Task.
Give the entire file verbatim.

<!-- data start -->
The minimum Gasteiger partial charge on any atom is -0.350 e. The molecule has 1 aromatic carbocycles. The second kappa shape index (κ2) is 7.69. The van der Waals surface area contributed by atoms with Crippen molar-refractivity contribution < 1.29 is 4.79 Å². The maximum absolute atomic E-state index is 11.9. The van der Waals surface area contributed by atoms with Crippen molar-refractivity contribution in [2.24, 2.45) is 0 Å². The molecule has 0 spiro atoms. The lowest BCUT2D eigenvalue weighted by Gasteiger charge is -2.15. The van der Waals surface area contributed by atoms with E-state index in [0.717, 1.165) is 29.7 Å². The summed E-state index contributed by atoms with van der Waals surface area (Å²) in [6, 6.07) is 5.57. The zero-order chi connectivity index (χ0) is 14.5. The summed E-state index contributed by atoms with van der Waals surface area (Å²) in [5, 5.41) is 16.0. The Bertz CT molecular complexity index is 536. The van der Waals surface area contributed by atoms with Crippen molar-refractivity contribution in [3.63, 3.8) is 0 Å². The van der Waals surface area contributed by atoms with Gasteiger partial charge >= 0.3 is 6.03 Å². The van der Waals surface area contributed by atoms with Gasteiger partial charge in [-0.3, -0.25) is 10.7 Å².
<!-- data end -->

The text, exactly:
The minimum Gasteiger partial charge on any atom is -0.350 e. The molecule has 1 aromatic carbocycles. The second kappa shape index (κ2) is 7.69. The van der Waals surface area contributed by atoms with Crippen molar-refractivity contribution < 1.29 is 4.79 Å². The maximum absolute atomic E-state index is 11.9. The van der Waals surface area contributed by atoms with Crippen molar-refractivity contribution in [2.24, 2.45) is 0 Å². The molecule has 0 spiro atoms. The lowest BCUT2D eigenvalue weighted by Gasteiger charge is -2.15. The van der Waals surface area contributed by atoms with E-state index in [0.717, 1.165) is 29.7 Å². The summed E-state index contributed by atoms with van der Waals surface area (Å²) in [6, 6.07) is 5.57. The zero-order chi connectivity index (χ0) is 14.5. The summed E-state index contributed by atoms with van der Waals surface area (Å²) in [5, 5.41) is 16.0. The Bertz CT molecular complexity index is 536. The van der Waals surface area contributed by atoms with Crippen molar-refractivity contribution in [3.63, 3.8) is 0 Å². The van der Waals surface area contributed by atoms with Gasteiger partial charge >= 0.3 is 6.03 Å². The van der Waals surface area contributed by atoms with Gasteiger partial charge in [-0.3, -0.25) is 10.7 Å².